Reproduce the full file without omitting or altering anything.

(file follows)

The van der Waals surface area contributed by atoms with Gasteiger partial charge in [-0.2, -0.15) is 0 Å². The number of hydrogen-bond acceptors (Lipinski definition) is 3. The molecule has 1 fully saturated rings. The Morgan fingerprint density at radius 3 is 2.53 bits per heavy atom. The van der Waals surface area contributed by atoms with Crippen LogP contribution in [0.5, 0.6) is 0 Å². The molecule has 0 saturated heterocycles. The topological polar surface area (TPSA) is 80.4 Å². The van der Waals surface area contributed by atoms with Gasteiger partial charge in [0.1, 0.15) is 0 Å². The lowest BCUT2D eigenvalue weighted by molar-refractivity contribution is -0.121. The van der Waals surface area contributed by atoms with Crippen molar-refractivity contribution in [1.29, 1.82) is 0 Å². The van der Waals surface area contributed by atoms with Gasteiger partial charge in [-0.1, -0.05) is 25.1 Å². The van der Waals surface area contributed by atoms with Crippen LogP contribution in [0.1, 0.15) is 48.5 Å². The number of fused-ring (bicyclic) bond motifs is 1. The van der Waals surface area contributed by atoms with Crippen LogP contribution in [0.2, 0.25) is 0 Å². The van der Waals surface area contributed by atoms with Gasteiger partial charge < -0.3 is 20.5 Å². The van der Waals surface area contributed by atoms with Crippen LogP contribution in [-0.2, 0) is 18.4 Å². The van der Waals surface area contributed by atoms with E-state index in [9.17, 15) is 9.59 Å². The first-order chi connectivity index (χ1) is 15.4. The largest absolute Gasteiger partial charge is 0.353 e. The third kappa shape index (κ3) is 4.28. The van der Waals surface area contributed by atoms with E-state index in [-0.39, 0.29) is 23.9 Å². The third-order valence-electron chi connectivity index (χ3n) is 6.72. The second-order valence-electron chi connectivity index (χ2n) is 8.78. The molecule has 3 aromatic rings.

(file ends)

The van der Waals surface area contributed by atoms with Gasteiger partial charge in [-0.2, -0.15) is 0 Å². The number of hydrogen-bond acceptors (Lipinski definition) is 3. The molecule has 1 fully saturated rings. The Morgan fingerprint density at radius 3 is 2.53 bits per heavy atom. The van der Waals surface area contributed by atoms with Crippen LogP contribution in [0.5, 0.6) is 0 Å². The molecule has 0 saturated heterocycles. The topological polar surface area (TPSA) is 80.4 Å². The van der Waals surface area contributed by atoms with Gasteiger partial charge in [0.1, 0.15) is 0 Å². The lowest BCUT2D eigenvalue weighted by molar-refractivity contribution is -0.121. The van der Waals surface area contributed by atoms with Crippen molar-refractivity contribution in [1.29, 1.82) is 0 Å². The van der Waals surface area contributed by atoms with Gasteiger partial charge in [-0.1, -0.05) is 25.1 Å². The van der Waals surface area contributed by atoms with Crippen LogP contribution in [0.1, 0.15) is 48.5 Å². The number of fused-ring (bicyclic) bond motifs is 1. The van der Waals surface area contributed by atoms with Crippen LogP contribution in [0.2, 0.25) is 0 Å². The van der Waals surface area contributed by atoms with Gasteiger partial charge < -0.3 is 20.5 Å². The van der Waals surface area contributed by atoms with Crippen LogP contribution in [-0.2, 0) is 18.4 Å². The van der Waals surface area contributed by atoms with E-state index in [9.17, 15) is 9.59 Å². The first-order chi connectivity index (χ1) is 15.4. The largest absolute Gasteiger partial charge is 0.353 e. The third kappa shape index (κ3) is 4.28. The van der Waals surface area contributed by atoms with E-state index in [-0.39, 0.29) is 23.9 Å². The third-order valence-electron chi connectivity index (χ3n) is 6.72. The second-order valence-electron chi connectivity index (χ2n) is 8.78. The molecule has 3 aromatic rings.